Monday, January 01, 2007

foodie new year!

It is the New Year here in Japan. I want to wish you all a Happy New Year! This year's Chinese astrological sign is the inoshishi (wild boar).

Unfortunately, Satoshi had to work today. It's not that he wanted to work on the first day of the New Year, but it is his turn, if you were on a trip and ran into some kind of trouble, you'd want someone to answer your call, right?

This morning we had ozoni. It is a traditional soup that most families have on the first morning of the New Year. I wrote more about this last year, if you'd like a re-cap, check it out here.

For lunch, I didn't feel much like cooking, especially since it was only for myself. But because many of the shops aren't open today, I decided to see what was in my freezer...I came up with croque monsieur--a very fancy name for a ham and cheese sandwich. I sliced some red onion and sauteed them in some butter, then put some butter into the frying pan and toasted both sides of the sandwich. Then I sprinkled cheese on top with some pepper and oregano and put the whole thing under the grill for 5 minutes. Having it with a bowl of cafe au lait made me feel like I was in Paris...

Dinner was our o-sechi (traditional dishes for the New Year). Our rice was a kamameshi type (rice cooked in an iron pot called a kama), with kuri (chestnut), kuromame (black beans) & gomoku (usually five ingredients--carrot, konnyaku (devil tongue jelly), sansai (wild mountain plants--warabi (fern shoots), zenmai (flowering royal fern)), takenoko (bamboo shoots). The rice is cooked with a shoyu (soy sauce) base which is put into the pot along with all these ingredients. Nowadays instead of having a kama (iron pot), you can cook this dish in your rice cooker.

We also had kohaku namasu (carrots and white turnip soaked in vinegar, sugar and mirin).

Kobumaki (rolled kelp), this dish is to bring yorokobu (happiness).

Tazukuri (dried anchovies), which prays for a good harvest.

Hinode cut kamaboko (fish cake cut to look like the sunrise). The fish cake is made in the celebratory colors of white and red.

Nasudengaku-roasted eggplant with a dengaku miso sauce. The miso sauce is a little sweet. I made the miso sauce with 80g red miso (soy bean paste), 1.5 T sugar, 2 T mirin (sweet rice wine) and 1/3 cup of kombu dashi (kelp stock). Since I roasted the eggplant and shiitakes in the oven, they came out a bit dry. I'll try cooking them in the frying pan again soon. This dish isn't part of the New Year celebratory foods, but I thought it would be a good dish to accompany all of our other dishes.

We toasted with a cup of sake (rice wine)--a limited edition ginjo (highly milled rice with or without alcohol added) called Manotsuru Tokimeki made by Obata brewery, from the island of Sado in Niigata prefecture.

During this time of year, you are supposed to warm up the sake, but I couldn't find my tokkuri (bottle to warm up the sake). So I decided to use my reishu (cold sake) ochoko (cups).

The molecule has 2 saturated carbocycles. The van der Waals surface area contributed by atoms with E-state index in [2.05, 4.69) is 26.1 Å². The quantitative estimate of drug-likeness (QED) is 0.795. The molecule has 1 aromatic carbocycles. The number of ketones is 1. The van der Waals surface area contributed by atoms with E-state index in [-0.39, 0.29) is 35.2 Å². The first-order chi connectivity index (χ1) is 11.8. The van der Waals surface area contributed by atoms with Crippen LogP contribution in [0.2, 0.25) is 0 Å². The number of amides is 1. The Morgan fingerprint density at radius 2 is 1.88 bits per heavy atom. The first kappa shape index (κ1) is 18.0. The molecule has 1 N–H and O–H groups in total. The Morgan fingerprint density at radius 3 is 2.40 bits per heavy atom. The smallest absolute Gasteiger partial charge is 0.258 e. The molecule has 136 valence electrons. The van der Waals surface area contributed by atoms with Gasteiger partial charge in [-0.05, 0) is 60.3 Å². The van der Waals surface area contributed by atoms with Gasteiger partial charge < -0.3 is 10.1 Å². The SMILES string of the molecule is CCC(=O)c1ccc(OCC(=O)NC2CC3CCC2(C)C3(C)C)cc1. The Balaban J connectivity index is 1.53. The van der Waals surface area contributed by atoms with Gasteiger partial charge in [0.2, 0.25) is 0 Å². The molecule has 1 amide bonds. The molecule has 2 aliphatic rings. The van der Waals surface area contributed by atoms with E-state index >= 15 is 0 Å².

Cheers! Here's to a great start of a foodie new year!


Anonymous said...

Happy New Year to you Kat. May it bring you all you wish for!

Brilynn said...

That looks like a wonderful breakfast, lunch and dinner! Here's to 2007 bringing you many good things!

Fran said...

Happy New Year! Can't wait to go back & read all of your wonderful posts I have missed.

Anonymous said...

What a way to kick off the year! All the best to you and Satoshi in 2007!

Jann said...

That was some feast you prepared-you could put the saki in the microwave-right? I have.....don't tell!

Rowena said...

I ate very, very well for New Years eve but I just LOVE all of the foods that you got to eat for New Years... you make me want to experience the next one in Japan. I especially like how particular foods are attributed to things like happiness and harvest. Great post Kat!

bourgogne said...

aww! i like your idea of putting many osechi dishes into the kamameshi. that looks so yum. i had to make my own kuromame this year but when i researched the recipe, it said to put an old nail into it. AN OLD NAIL? i left that part out ;-) happy new year!

Anonymous said...

Looks like you created quite a marvellous feast for your celebrations! Happy new year hon, and I hope that 2007 is a wonderful one for you :)

Anonymous said...

I think I can try your recipe for egg plant. It looks delicious.

Anonymous said...

Happy New Year! It's amazing to see all these traditional Japanese dishes. Incredible how you know how to cook them all too! Best wishes for 2007.

ilingc said...

Happy New Year Kat
What a marvelous meal you created for New Years day. Makes me feel a little bit bad now because all we had for New Year's day (unch and dinner) was the left overs from the New Year's Eve BBQ. LOL

I also read your NY post from last year. It was very interesting how food plays a part in different cultures.

All the best for 2007

K and S said...

Thank you everyone! I hope your 2007 will be a great one filled with new adventures and experiences!

Take care.

p.s. Jann, you need to have a ceramic bottle to put the sake into, or else it will crack.

Anonymous said...

Happy, Happy New Year!

All the best to you,

K and S said...

All the best to you, Paz!


Anonymous said...

So wheres all the recipes for those dishes?

K and S said...

sorry Anon, I didn't make most of these dishes!

Take care.